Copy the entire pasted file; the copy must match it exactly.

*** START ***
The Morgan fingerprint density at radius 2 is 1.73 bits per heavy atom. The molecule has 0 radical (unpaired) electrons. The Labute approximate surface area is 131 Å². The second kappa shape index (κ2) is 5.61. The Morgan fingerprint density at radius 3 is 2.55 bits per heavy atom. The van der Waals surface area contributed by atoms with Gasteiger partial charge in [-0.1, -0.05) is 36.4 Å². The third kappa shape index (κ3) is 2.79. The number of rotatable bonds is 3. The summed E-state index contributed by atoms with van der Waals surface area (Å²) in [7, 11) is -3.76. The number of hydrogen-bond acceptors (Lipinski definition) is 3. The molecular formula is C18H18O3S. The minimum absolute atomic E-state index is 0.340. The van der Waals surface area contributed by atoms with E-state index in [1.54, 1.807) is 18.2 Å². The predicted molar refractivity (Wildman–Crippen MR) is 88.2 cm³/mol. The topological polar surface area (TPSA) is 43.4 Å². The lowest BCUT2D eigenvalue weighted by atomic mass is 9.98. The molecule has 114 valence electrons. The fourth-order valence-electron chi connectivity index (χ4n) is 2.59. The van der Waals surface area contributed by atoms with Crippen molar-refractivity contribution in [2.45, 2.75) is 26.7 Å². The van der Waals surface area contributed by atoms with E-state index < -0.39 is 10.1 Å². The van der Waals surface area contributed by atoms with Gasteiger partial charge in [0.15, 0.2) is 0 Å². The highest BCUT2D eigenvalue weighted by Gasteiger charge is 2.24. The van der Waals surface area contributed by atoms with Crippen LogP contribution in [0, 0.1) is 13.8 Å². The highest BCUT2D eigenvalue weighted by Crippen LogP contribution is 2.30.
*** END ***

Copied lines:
The Morgan fingerprint density at radius 2 is 1.73 bits per heavy atom. The molecule has 0 radical (unpaired) electrons. The Labute approximate surface area is 131 Å². The second kappa shape index (κ2) is 5.61. The Morgan fingerprint density at radius 3 is 2.55 bits per heavy atom. The van der Waals surface area contributed by atoms with Gasteiger partial charge in [-0.1, -0.05) is 36.4 Å². The third kappa shape index (κ3) is 2.79. The number of rotatable bonds is 3. The summed E-state index contributed by atoms with van der Waals surface area (Å²) in [7, 11) is -3.76. The number of hydrogen-bond acceptors (Lipinski definition) is 3. The molecular formula is C18H18O3S. The minimum absolute atomic E-state index is 0.340. The van der Waals surface area contributed by atoms with E-state index in [1.54, 1.807) is 18.2 Å². The predicted molar refractivity (Wildman–Crippen MR) is 88.2 cm³/mol. The topological polar surface area (TPSA) is 43.4 Å². The lowest BCUT2D eigenvalue weighted by atomic mass is 9.98. The molecule has 114 valence electrons. The fourth-order valence-electron chi connectivity index (χ4n) is 2.59. The van der Waals surface area contributed by atoms with Crippen molar-refractivity contribution in [2.45, 2.75) is 26.7 Å². The van der Waals surface area contributed by atoms with E-state index < -0.39 is 10.1 Å². The van der Waals surface area contributed by atoms with Gasteiger partial charge in [0.15, 0.2) is 0 Å². The highest BCUT2D eigenvalue weighted by Gasteiger charge is 2.24. The van der Waals surface area contributed by atoms with Crippen LogP contribution in [0, 0.1) is 13.8 Å². The highest BCUT2D eigenvalue weighted by Crippen LogP contribution is 2.30.